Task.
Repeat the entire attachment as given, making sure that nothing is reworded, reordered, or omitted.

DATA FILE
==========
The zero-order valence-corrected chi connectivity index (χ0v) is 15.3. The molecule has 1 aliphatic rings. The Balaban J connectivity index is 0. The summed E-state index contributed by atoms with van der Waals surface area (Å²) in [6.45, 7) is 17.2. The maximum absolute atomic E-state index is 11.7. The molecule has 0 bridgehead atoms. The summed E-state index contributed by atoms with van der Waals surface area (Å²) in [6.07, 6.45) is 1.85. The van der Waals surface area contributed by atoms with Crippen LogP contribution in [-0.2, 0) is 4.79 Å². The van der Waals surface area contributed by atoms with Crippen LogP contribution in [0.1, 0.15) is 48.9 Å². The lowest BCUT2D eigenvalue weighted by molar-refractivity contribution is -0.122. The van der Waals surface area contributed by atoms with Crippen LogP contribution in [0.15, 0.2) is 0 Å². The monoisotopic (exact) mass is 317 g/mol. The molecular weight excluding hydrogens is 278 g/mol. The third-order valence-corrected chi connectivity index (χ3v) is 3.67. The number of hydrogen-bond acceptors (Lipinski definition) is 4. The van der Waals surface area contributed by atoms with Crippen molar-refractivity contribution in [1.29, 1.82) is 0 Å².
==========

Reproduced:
The zero-order valence-corrected chi connectivity index (χ0v) is 15.3. The molecule has 1 aliphatic rings. The Balaban J connectivity index is 0. The summed E-state index contributed by atoms with van der Waals surface area (Å²) in [6.45, 7) is 17.2. The maximum absolute atomic E-state index is 11.7. The molecule has 0 bridgehead atoms. The summed E-state index contributed by atoms with van der Waals surface area (Å²) in [6.07, 6.45) is 1.85. The van der Waals surface area contributed by atoms with Crippen LogP contribution in [-0.2, 0) is 4.79 Å². The van der Waals surface area contributed by atoms with Crippen LogP contribution in [0.1, 0.15) is 48.9 Å². The lowest BCUT2D eigenvalue weighted by molar-refractivity contribution is -0.122. The van der Waals surface area contributed by atoms with Crippen LogP contribution in [0.15, 0.2) is 0 Å². The monoisotopic (exact) mass is 317 g/mol. The molecular weight excluding hydrogens is 278 g/mol. The third-order valence-corrected chi connectivity index (χ3v) is 3.67. The number of hydrogen-bond acceptors (Lipinski definition) is 4. The van der Waals surface area contributed by atoms with Crippen molar-refractivity contribution in [1.29, 1.82) is 0 Å².